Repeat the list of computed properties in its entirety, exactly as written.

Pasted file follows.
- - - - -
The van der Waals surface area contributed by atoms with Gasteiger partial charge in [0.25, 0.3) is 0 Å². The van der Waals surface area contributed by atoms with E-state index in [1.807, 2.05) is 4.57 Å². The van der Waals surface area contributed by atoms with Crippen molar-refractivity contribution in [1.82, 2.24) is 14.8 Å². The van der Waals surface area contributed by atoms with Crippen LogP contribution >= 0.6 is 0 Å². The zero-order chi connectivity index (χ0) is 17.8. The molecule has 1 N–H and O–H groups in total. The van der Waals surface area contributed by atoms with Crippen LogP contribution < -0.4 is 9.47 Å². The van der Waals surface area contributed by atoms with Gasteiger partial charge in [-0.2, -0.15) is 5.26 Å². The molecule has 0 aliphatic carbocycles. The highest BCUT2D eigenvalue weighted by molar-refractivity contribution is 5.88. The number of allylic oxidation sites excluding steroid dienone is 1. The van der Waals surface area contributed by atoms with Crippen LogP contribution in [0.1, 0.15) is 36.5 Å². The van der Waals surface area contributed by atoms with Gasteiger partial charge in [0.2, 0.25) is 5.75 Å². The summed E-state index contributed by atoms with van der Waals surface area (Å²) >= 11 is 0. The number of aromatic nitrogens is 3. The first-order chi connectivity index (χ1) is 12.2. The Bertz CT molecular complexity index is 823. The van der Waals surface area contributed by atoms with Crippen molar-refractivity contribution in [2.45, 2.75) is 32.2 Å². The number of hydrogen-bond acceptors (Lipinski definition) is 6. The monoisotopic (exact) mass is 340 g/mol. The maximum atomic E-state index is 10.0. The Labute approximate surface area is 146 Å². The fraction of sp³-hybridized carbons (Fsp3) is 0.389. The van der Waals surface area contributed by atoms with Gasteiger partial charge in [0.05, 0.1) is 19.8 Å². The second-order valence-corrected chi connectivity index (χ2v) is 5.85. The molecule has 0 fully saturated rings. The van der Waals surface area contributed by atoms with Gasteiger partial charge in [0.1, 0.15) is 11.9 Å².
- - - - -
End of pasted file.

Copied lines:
The van der Waals surface area contributed by atoms with Gasteiger partial charge in [0.25, 0.3) is 0 Å². The van der Waals surface area contributed by atoms with E-state index in [1.807, 2.05) is 4.57 Å². The van der Waals surface area contributed by atoms with Crippen molar-refractivity contribution in [1.82, 2.24) is 14.8 Å². The van der Waals surface area contributed by atoms with Crippen LogP contribution >= 0.6 is 0 Å². The zero-order chi connectivity index (χ0) is 17.8. The molecule has 1 N–H and O–H groups in total. The van der Waals surface area contributed by atoms with Crippen LogP contribution < -0.4 is 9.47 Å². The van der Waals surface area contributed by atoms with Gasteiger partial charge in [-0.2, -0.15) is 5.26 Å². The molecule has 0 aliphatic carbocycles. The highest BCUT2D eigenvalue weighted by molar-refractivity contribution is 5.88. The number of allylic oxidation sites excluding steroid dienone is 1. The van der Waals surface area contributed by atoms with Crippen LogP contribution in [0.1, 0.15) is 36.5 Å². The van der Waals surface area contributed by atoms with Gasteiger partial charge in [0.2, 0.25) is 5.75 Å². The summed E-state index contributed by atoms with van der Waals surface area (Å²) >= 11 is 0. The number of aromatic nitrogens is 3. The first-order chi connectivity index (χ1) is 12.2. The Bertz CT molecular complexity index is 823. The van der Waals surface area contributed by atoms with Crippen molar-refractivity contribution in [2.45, 2.75) is 32.2 Å². The number of hydrogen-bond acceptors (Lipinski definition) is 6. The monoisotopic (exact) mass is 340 g/mol. The maximum atomic E-state index is 10.0. The Labute approximate surface area is 146 Å². The fraction of sp³-hybridized carbons (Fsp3) is 0.389. The van der Waals surface area contributed by atoms with Gasteiger partial charge in [0.05, 0.1) is 19.8 Å². The second-order valence-corrected chi connectivity index (χ2v) is 5.85. The molecule has 0 fully saturated rings. The van der Waals surface area contributed by atoms with Gasteiger partial charge in [0.1, 0.15) is 11.9 Å².